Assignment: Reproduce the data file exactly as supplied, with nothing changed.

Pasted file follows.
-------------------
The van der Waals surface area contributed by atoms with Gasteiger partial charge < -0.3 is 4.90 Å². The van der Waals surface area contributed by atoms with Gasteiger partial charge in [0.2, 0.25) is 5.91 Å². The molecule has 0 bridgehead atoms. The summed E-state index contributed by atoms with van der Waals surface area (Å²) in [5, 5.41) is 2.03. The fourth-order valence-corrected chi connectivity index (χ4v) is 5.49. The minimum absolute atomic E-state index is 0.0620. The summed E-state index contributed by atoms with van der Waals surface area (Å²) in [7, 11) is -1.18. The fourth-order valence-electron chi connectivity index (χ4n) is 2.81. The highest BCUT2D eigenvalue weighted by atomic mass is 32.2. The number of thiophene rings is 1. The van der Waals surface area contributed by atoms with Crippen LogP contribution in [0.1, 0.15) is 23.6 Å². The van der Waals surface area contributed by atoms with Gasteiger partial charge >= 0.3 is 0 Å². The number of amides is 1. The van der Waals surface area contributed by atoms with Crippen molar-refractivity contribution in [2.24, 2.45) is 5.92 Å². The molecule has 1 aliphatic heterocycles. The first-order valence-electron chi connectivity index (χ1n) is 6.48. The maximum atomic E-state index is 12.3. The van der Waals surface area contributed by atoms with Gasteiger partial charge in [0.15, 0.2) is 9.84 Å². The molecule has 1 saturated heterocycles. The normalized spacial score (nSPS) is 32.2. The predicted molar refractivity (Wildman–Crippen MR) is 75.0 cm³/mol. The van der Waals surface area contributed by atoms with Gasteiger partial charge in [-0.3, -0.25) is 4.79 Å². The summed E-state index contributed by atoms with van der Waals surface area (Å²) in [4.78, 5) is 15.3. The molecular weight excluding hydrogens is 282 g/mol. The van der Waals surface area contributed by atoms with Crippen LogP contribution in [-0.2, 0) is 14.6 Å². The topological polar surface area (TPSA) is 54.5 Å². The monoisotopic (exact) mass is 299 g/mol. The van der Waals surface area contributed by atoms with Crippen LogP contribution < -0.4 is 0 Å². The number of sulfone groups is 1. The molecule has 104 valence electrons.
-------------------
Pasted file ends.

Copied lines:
The van der Waals surface area contributed by atoms with Gasteiger partial charge < -0.3 is 4.90 Å². The van der Waals surface area contributed by atoms with Gasteiger partial charge in [0.2, 0.25) is 5.91 Å². The molecule has 0 bridgehead atoms. The summed E-state index contributed by atoms with van der Waals surface area (Å²) in [5, 5.41) is 2.03. The fourth-order valence-corrected chi connectivity index (χ4v) is 5.49. The minimum absolute atomic E-state index is 0.0620. The summed E-state index contributed by atoms with van der Waals surface area (Å²) in [7, 11) is -1.18. The fourth-order valence-electron chi connectivity index (χ4n) is 2.81. The highest BCUT2D eigenvalue weighted by atomic mass is 32.2. The number of thiophene rings is 1. The van der Waals surface area contributed by atoms with Crippen LogP contribution in [0.1, 0.15) is 23.6 Å². The van der Waals surface area contributed by atoms with Gasteiger partial charge >= 0.3 is 0 Å². The number of amides is 1. The van der Waals surface area contributed by atoms with Crippen molar-refractivity contribution in [2.24, 2.45) is 5.92 Å². The molecule has 1 aliphatic heterocycles. The first-order valence-electron chi connectivity index (χ1n) is 6.48. The maximum atomic E-state index is 12.3. The van der Waals surface area contributed by atoms with Gasteiger partial charge in [0.15, 0.2) is 9.84 Å². The molecule has 1 saturated heterocycles. The normalized spacial score (nSPS) is 32.2. The predicted molar refractivity (Wildman–Crippen MR) is 75.0 cm³/mol. The van der Waals surface area contributed by atoms with Gasteiger partial charge in [-0.3, -0.25) is 4.79 Å². The summed E-state index contributed by atoms with van der Waals surface area (Å²) in [4.78, 5) is 15.3. The molecular weight excluding hydrogens is 282 g/mol. The van der Waals surface area contributed by atoms with Crippen LogP contribution in [-0.2, 0) is 14.6 Å². The topological polar surface area (TPSA) is 54.5 Å². The monoisotopic (exact) mass is 299 g/mol. The van der Waals surface area contributed by atoms with Crippen LogP contribution < -0.4 is 0 Å². The number of sulfone groups is 1. The molecule has 104 valence electrons.